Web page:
By Hillel Aron
By Joseph Tsidulko
By Patrick Range McDonald
By David Futch
By Hillel Aron
By Dennis Romero
By Jill Stewart
By Dennis Romero
Having built up her online network, Natalie sought to hang out with her new police friends away from work. One officer took her to dinner and a movie, invited her over and allowed her to spend the night in his bed, but denied having sex with her. Another, Capt. Tom Wolfe, took Natalie to a pizza joint, where he was seen caressing her inner thigh in public (an assertion he denies), and gave her special assignments that allowed her to bring home confidential paperwork. A third officer, Brandon Greenhill, admitted to inviting Natalie to his house while his wife was out of town and, as a movie played on TV, having sex with her.
The first officer, along with four others suspected of improper relations with Natalie, was cleared of wrongdoing by a subsequent department investigation. Wolfe and Greenhill were found to have broken department rules. But because the no-fraternization policy still hadn’t made it into the department’s official rule book, both officers, like Meade before them, received nothing more than written reprimands. Like Bethany, Natalie was kicked out of the program.
The investigation did yield one positive result: The department’s rule book has since been updated. Bremerton cops now are officially forbidden to sleep with Explorers.
"To have an incident like that and not have policies in place is inexcusable," says Jeffrey Noble, the police accountability expert. "But then it happens again? That is outrageous. Someone is asleep at the wheel."
In the years since Walker's report brought police-on-Explorer sex into the open, Bremerton has not been the only department faced with an embarrassing lack of leadership.
In Tualatin, Ore., the extent of an Explorer sex case — the second such case in the small department in recent years — which included a female Explorer, three officers and a state patrolman, was not revealed until The Oregonian undertook a months-long investigation. It found that at least a third of Tualatin’s 36-member police force had known of the abuse for years before any action was taken.
Two years ago in Madison, Conn., Police Chief Paul Jakubson resigned after an outside investigation found that he had "deliberately and repeatedly ignored, condoned and thereby facilitated sexual misconduct" for more than a decade. In addition to turning a blind eye to his officers’ having sex with prostitutes, Jakubson allegedly reversed a lieutenant’s decision barring an officer from repeatedly taking an underage Explorer on ride-alongs, thereby allowing that officer to continue to have sex with the girl unimpeded.
And earlier this year in San Bernardino, it took months for a complaint from an administrator at a 15-year-old Explorer’s school — that a sheriff’s deputy had an unusually close relationship with her — to result in an investigation that quickly found they’d been sleeping together all along. The inquiry also found that another deputy was having sex with a different Explorer. Both men were fired and face criminal charges. A third deputy suspected of similar behavior was allowed to remain in his job.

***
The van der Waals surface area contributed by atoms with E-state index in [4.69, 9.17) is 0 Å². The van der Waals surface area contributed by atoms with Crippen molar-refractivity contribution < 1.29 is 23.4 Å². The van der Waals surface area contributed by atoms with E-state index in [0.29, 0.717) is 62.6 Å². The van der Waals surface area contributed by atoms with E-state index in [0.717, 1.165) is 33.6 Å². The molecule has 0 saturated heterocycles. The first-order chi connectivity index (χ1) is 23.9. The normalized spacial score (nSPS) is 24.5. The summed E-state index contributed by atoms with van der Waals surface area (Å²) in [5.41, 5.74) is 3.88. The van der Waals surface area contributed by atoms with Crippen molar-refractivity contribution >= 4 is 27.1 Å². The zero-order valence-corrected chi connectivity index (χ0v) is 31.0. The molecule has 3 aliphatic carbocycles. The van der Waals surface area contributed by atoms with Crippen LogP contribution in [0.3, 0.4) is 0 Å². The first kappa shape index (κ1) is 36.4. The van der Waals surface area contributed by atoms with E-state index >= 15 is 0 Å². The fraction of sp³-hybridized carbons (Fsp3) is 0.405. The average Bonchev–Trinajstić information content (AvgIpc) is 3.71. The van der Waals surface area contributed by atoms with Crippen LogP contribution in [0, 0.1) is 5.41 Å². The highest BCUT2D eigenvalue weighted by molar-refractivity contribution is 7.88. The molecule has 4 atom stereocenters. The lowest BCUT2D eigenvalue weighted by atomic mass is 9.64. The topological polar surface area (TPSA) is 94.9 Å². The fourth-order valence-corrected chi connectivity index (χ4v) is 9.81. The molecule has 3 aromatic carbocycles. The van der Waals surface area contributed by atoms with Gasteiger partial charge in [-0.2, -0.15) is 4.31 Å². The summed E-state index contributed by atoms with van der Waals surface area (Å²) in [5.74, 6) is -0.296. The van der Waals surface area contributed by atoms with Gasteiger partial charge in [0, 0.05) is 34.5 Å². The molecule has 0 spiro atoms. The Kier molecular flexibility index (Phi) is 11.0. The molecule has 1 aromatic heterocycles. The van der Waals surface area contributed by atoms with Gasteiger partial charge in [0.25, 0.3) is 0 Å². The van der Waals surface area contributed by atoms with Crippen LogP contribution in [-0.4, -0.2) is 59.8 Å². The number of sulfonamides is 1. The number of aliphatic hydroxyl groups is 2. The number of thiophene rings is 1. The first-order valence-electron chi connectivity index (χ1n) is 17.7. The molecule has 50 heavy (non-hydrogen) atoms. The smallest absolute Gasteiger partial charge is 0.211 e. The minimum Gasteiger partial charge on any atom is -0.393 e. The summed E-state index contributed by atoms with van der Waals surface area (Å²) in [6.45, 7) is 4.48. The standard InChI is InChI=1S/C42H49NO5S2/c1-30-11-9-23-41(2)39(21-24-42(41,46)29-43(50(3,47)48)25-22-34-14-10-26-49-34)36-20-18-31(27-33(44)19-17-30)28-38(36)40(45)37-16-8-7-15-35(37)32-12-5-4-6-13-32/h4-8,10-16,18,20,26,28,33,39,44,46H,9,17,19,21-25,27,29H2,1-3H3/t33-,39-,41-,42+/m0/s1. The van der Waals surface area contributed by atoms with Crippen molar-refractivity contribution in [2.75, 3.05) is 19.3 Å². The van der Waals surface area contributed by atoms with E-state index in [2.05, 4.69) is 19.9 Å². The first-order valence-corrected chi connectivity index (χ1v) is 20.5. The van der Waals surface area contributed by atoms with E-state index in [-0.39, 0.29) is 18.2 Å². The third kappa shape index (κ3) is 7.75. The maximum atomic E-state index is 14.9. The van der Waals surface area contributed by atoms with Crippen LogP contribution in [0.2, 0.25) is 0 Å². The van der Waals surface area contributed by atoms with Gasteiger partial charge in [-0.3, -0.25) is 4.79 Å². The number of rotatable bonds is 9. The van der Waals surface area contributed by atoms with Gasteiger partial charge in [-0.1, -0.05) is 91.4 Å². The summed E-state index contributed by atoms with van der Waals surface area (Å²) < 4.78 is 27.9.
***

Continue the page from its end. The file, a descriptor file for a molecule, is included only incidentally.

In a locked, fireproof cabinet at their national headquarters in Irving, Texas, sits a carefully maintained record of the Boy Scouts' most shameful secrets. "The perversion files," as they’re known within the organization, hold the names of more than 5,000 suspected child molesters dating back to the 1940s. The documents gained public notice last year, when a former scout from Oregon, suing the Boy Scouts for hushing up his troop leader’s serial molestations in the 1980s, successfully fought to get six boxes of the files — containing the names of some 1,200 suspected pedophiles — entered into evidence. A coalition of news organizations has since sued to make those files public. Citing privacy concerns, the Boy Scouts have resisted. The case is now before Oregon’s Supreme Court.
Whether the Boy Scouts keep similar records for the Explorer program is not a question the organization is willing to answer. Thus the same culture of secrecy and scandal aversion that has earned unflattering comparisons to the Roman Catholic Church appears to be at work at Learning for Life.
Beyond the organization’s opacity is the matter of how it deals with police departments that have proven themselves incapable of keeping their officers’ hands off their Explorers. When asked if Learning for Life has expelled, suspended or reprimanded any police department with an Explorer program for failing to uphold its rules, Thornton declined to answer directly. "[Police] departments investigate and take appropriate action to help insure the quality of the Exploring program and the safety of the youth in those programs," she responded. "If needed, city and county officials would also get involved."
Ceding oversight to the police departments and whatever local authorities they answer to may be a sound legal strategy, says Patrick Boyle, author of Scout’s Honor, a book detailing cases of sex abuse within the Boy Scouts. But it is disappointingly hands-off. "In a program that pushes kids to go above and beyond," Boyle says, "the kids would be better served if their leaders went above and beyond, too."